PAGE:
Ski Depot Rentals, Inc. v. Lynch, 84CA1414

Decision Date21 November 1985
Docket NumberNo. 84CA1414,84CA1414
Citation714 P.2d 516
PartiesSKI DEPOT RENTALS, INC., Petitioner, v. Anne S. LYNCH, the Industrial Commission of the State of Colorado, Charles McGrath, Director of the Colorado Division of Labor, Respondents. . I
CourtColorado Court of Appeals

Lynn W. Toedte, P.C., Lynn W. Toedte, Denver, for petitioner.

Glasman, Jaynes & Carpenter, Ronald C. Jaynes, Susan D. Steninger Knisley, Denver, for respondent Anne S. Lynch.

Duane Woodard, Atty. Gen., Charles B. Howe, Chief Deputy Atty. Gen., Richard H. Forman, Sol. Gen., Kathryn J. Aragon, Asst. Atty. Gen., Denver, for respondents Indus. Com'n and Charles McGrath.

KELLY, Judge.

Ski Depot Rentals, Inc. (employer) seeks review of a final order of the Industrial Commission awarding claimant, Ann S. Lynch, temporary partial disability and permanent partial disability of nine percent as a working unit. The employer argues that the findings were not supported by substantial evidence, and that it was denied due process. We affirm.

Claimant was employed as a "soft ware" manager and buyer at the employer's retail ski shop. She injured her left knee on July 8, 1981, and the employer admitted liability. The knee injury necessitated two surgeries, which included an arthroscopy and "reconstruction of [the] medial retinaculum and lateral release" on July 18, 1981. Subsequently, on December 12, 1981, an "arthroscopic debridement" was performed in order to remedy persistent "clicking" in the knee.

On July 8, claimant was earning $1,400 per month as a manager-buyer. She also received bonuses, medical insurance, and a season ski pass. Additionally, claimant had just commenced operation of a condominium cleaning business known as "Bunzup." However, claimant did not begin receiving income from Bunzup until later.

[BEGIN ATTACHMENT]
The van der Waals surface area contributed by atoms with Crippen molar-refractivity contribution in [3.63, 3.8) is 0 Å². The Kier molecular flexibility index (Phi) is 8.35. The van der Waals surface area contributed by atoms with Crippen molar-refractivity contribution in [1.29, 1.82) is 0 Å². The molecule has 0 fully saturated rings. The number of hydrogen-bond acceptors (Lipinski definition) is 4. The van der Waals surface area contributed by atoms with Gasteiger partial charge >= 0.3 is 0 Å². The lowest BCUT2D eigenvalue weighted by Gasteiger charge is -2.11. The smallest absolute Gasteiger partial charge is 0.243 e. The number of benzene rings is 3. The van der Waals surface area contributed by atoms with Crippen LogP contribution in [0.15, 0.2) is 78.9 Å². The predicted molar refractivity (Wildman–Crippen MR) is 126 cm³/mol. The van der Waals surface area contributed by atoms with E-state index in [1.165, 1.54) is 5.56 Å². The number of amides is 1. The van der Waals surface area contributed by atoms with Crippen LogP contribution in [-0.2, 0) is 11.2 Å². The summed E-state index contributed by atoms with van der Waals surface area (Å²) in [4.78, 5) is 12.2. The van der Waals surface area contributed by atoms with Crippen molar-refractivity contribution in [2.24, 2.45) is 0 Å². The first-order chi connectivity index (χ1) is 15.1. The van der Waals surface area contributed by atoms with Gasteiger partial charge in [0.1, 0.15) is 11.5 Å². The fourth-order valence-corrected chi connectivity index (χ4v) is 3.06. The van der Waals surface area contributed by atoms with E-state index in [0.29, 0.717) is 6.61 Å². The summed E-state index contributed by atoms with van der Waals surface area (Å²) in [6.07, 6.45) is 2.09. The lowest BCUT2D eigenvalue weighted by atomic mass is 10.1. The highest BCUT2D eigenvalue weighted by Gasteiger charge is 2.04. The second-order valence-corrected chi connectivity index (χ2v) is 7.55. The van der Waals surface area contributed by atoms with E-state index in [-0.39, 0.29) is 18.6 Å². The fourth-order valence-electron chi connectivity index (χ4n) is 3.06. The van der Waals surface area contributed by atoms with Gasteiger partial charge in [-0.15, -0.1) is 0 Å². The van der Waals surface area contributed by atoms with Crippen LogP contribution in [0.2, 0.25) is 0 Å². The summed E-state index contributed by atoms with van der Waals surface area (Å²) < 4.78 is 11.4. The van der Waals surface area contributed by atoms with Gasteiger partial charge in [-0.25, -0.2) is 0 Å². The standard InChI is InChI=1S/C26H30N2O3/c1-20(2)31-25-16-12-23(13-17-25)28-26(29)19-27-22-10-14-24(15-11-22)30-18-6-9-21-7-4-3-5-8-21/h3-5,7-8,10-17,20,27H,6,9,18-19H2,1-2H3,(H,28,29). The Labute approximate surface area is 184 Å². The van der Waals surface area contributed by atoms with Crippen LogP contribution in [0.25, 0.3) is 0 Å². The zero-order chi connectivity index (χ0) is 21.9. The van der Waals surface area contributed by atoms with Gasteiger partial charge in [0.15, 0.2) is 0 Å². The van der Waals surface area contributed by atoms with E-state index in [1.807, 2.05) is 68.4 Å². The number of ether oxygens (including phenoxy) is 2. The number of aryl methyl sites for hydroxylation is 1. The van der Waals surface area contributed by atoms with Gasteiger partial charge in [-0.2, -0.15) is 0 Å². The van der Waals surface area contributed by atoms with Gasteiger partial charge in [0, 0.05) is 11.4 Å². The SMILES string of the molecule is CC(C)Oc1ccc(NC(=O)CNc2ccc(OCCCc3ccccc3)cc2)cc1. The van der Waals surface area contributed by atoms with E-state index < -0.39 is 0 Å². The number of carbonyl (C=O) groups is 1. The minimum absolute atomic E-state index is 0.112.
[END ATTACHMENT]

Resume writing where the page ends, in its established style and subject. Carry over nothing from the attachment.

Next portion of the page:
Claimant remained with the employer until September 25, 1981, when she was terminated for allegedly inadequate performance. Thereafter, she was self-employed in the Bunzup enterprise until July 1982. During this period claimant was under medical restrictions against climbing stairs, prolonged standing, and lifting. Consequently, claimant's activities in Bunzup were usually limited to bidding jobs, inspecting, purchasing, and doing laundry. However, claimant occasionally performed physical labor. Claimant's income from Bunzup during this time was considerably less than $1,400 per month, and she worked very long hours.

In July 1982, claimant was released from care by her orthopedic surgeon. The surgeon stated that claimant still suffered from "some crepitation" of the patella and some lost motion, and that she might suffer occasional problems restricting her job choices. The surgeon opined that claimant has suffered "permanent partial impairment" of 5 percent as a "body unit based on 15 percent impairment of her knee." The employer's examining physician rated claimant's disability as 15 percent at the knee.

Following her release, claimant was hired as a real estate agent at the Silver Creek resort, and subsequently became a sales representative for the Silver Creek Ramada Inn. By January 1982 her Silver Creek salary was $1,015 per month. Together with her Bunzup activities, claimant reported earnings ranging from $1,187 to $2,274 for the period from November 1982 through March 1983.

It is of further significance that claimant was twenty-two years old on the date of injury. She had a high school education plus three and one half years of college towards a degree in exercise physiology. Claimant testified that, as a result of her injury, she had abandoned any hope of pursuing a career in exercise physiology because she would be unable to lift patients and manipulate their extremities.

Based on the foregoing, a referee entered an order on January 17, 1984, finding that claimant was entitled to temporary partial disability payments between December 1981 and July 1982. Further, the referee held that claimant was entitled to permanent partial disability based on nine percent as a working unit.